“Just remember that if you want to do this stuff, you’re not alone.”

It seems like everyone and their cats are posting this xkcd comic, but it’s so good that I’m going to follow the crowd. 

I must admit horrible ignorance when it comes to female scientists. If you had asked me 10 years ago to name three scientists who are women, I would have only been able to name one: Marie Curie. Which is really, really, too bad. It’s hard to throw yourself into something when there are so few role models.

Anyway, my ignorance is something I want to remedy. I know you, faithful readers, are a well-read bunch. Can you recommend any good biographies of groundbreaking female scientists? I might even review some of your suggestions on the blog.

Do it. And stay away from radium.

Image credit: xkcd

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Mindy is an attorney and Managing Editor of Teen Skepchick. She hates the law and loves stars. You can follow her on Twitter and on Google+.


  1. May 9, 2011 at 1:49 pm —

    A good place to start with reading up on this kind of thing is Ada Lovelace Day, an annual celebration of women in science and their achievements. I posted a blog entry for it last year on Rosalind Franklin, an under-appreciated co-discoverer of the structure of DNA, and I can recommend the biography of hers which I read by Brenda Maddox.

  2. May 10, 2011 at 6:06 am —

    -My absolute favourite biography is that of Clara Immerwahr. http://jwa.org/encyclopedia/article/immerwahr-clara. It is inspiring and tragic, all in one short life.

    -Rosalind Franklin has already been mentioned.

    -Maria Goeppert-Mayer proposed the shell model of the atomic nucleus: http://en.wikipedia.org/wiki/Maria_Goeppert-Mayer

    Here is a particularly beautiful quote from her explaining her discovery: “Think of a room full of waltzers. Suppose they go round the room in circles, each circle enclosed within another. Then imagine that in each circle, you can fit twice as many dancers by having one pair go anti-clockwise and another pair go counterclockwise. Then add one more variation; all the dancers are spinning twirling round and round like tops as they circle the room, each pair both twirling and circling. But only some of those that go counterclockwise are twirling counterclockwise. The others are twirling clockwise while circling counterclockwise. The same is true of those that are dancing around clockwise: some twirl clockwise, others twirl counterclockwise.”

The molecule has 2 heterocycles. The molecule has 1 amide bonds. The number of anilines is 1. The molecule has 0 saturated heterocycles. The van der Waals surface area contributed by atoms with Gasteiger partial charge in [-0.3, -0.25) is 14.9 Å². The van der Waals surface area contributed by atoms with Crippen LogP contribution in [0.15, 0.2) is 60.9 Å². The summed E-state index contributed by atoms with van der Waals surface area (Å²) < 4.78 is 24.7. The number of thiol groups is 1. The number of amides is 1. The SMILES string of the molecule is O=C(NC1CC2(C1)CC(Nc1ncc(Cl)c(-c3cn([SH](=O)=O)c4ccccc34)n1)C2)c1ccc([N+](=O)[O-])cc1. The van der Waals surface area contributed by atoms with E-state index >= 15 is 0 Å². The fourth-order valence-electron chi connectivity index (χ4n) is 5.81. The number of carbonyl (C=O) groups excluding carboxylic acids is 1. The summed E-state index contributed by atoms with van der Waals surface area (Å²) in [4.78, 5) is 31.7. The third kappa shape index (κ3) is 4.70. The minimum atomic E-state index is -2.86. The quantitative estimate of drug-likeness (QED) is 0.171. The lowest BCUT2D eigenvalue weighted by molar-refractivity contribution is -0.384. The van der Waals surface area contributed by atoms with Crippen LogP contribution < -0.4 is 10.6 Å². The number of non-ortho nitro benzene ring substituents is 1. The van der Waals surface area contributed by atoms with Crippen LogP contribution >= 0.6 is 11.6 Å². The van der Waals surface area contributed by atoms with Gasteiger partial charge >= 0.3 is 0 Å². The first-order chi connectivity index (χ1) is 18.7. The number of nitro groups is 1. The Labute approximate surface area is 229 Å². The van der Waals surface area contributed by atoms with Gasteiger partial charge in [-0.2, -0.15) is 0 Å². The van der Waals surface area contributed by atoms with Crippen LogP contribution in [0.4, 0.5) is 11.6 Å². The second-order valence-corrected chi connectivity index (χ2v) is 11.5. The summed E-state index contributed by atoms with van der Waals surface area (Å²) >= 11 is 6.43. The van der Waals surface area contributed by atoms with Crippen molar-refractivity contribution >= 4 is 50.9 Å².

-I don’t think it is especially well known that Florence Nightingale was not only a nurse, but a statistician: http://www.sciencenews.org/view/generic/id/38937/title/Florence_Nightingale_The_passionate_statistician

    -Sophie Germain is another favourite: http://www.agnesscott.edu/lriddle/women/germain.htm

    -Rachel Carson: http://en.wikipedia.org/wiki/Rachel_Carson

    I think that is enough in the meantime 😀

  3. May 10, 2011 at 1:52 pm —

    My favorite is Sophie Germain, who Lauren already mentioned. So her x2!

  4. June 13, 2011 at 5:36 am —

    Lady composers have it worse – pretty much no one outside of the classical music community has heard of any of us. And most of the ones they know are sisters or wives of other more famous male composers (e.g. Maria Anna Mozart, Fanny Mendelssohn, Clara Schumann, Alma Mahler) who, like Marie Curie, tend to just be treated as tokens, as Shakespeare’s Sister case studies in how shitty it was for women who wanted to write music back then.

    Actually, though, many of the most notable and talented modern composers are women. It made me very happy to find that out.

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